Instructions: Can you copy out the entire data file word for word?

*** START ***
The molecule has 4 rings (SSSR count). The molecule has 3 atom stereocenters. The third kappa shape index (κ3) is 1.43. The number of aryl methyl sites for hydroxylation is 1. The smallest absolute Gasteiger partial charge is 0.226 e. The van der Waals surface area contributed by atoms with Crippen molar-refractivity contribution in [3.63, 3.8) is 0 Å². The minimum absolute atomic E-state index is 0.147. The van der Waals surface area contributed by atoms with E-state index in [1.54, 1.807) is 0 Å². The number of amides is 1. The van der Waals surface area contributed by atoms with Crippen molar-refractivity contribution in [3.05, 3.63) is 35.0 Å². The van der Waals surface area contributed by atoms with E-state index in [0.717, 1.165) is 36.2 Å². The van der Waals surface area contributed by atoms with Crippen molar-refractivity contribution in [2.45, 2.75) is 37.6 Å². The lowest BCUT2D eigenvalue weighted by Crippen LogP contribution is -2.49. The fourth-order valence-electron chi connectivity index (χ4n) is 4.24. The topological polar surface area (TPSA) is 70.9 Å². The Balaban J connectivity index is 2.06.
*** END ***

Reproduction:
The molecule has 4 rings (SSSR count). The molecule has 3 atom stereocenters. The third kappa shape index (κ3) is 1.43. The number of aryl methyl sites for hydroxylation is 1. The smallest absolute Gasteiger partial charge is 0.226 e. The van der Waals surface area contributed by atoms with Crippen molar-refractivity contribution in [3.63, 3.8) is 0 Å². The minimum absolute atomic E-state index is 0.147. The van der Waals surface area contributed by atoms with E-state index in [1.54, 1.807) is 0 Å². The number of amides is 1. The van der Waals surface area contributed by atoms with Crippen molar-refractivity contribution in [3.05, 3.63) is 35.0 Å². The van der Waals surface area contributed by atoms with E-state index in [0.717, 1.165) is 36.2 Å². The van der Waals surface area contributed by atoms with Crippen molar-refractivity contribution in [2.45, 2.75) is 37.6 Å². The lowest BCUT2D eigenvalue weighted by Crippen LogP contribution is -2.49. The fourth-order valence-electron chi connectivity index (χ4n) is 4.24. The topological polar surface area (TPSA) is 70.9 Å². The Balaban J connectivity index is 2.06.